Things that Cling: Marine Attachments in Eliot

Rachel Murray*

*Corresponding author for this work

Research output: Contribution to journalArticlepeer-review

Abstract

T.S. Eliot was captivated by marine life forms, particularly creatures that cling. From the “ragged claws” of ancient crustaceans to the firm foothold of the “delicate algae and the sea anemone,” Eliot’s writing is full of creatures whose instinct is to “ hold on tight” while the sea tosses them about. Eliot’s marine imagery is bound up with his thinking about the enabling possibilities of attachment—an idea that runs counter to his longstanding critical reputation as a poet of detachment. From his early reading of biological texts to his late critical writing, Eliot’s work demonstrates a recurrent interest in attachment that serves to complicate and enrich our understanding of his aesthetics.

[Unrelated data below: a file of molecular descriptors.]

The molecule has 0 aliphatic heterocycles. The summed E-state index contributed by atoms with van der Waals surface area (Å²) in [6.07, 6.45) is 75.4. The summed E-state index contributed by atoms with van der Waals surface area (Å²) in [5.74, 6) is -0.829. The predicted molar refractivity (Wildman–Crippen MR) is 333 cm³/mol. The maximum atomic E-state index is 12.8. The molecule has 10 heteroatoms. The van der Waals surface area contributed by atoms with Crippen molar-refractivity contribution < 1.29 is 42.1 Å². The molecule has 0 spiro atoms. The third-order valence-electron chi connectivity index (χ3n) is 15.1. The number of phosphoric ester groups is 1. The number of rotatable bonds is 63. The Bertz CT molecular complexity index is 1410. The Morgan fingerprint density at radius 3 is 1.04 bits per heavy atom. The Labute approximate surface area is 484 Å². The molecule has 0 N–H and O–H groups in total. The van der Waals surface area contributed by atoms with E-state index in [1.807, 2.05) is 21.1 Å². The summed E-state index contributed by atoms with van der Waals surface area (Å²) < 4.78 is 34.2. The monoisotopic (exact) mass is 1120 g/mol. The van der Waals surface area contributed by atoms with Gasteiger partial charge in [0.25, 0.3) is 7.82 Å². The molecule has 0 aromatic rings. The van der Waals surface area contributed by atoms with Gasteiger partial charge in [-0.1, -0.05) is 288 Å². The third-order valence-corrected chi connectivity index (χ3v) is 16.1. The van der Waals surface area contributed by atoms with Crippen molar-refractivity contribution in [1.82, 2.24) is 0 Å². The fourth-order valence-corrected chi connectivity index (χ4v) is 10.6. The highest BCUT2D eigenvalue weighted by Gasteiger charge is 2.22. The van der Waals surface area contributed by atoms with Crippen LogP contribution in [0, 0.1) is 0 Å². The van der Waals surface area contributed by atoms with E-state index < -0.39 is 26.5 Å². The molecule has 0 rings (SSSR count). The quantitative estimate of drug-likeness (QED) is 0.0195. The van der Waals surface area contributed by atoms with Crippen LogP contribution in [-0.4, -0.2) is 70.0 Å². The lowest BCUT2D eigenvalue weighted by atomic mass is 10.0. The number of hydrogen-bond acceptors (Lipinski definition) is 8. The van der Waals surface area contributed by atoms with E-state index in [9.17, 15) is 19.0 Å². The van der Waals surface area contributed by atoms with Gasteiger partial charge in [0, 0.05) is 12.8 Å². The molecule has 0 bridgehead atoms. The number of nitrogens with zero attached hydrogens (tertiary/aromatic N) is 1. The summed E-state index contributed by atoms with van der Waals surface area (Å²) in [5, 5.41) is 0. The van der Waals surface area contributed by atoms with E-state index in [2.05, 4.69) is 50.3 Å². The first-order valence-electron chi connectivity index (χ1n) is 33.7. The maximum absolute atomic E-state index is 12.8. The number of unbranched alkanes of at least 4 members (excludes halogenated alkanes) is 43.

Original languageEnglish
Pages (from-to)21-38
Number of pages17
JournalJournal of Modern Literature
Volume45
Issue number3
Early online date23 Jul 2022
DOIs
Publication statusPublished - 23 Jul 2022
Externally publishedYes

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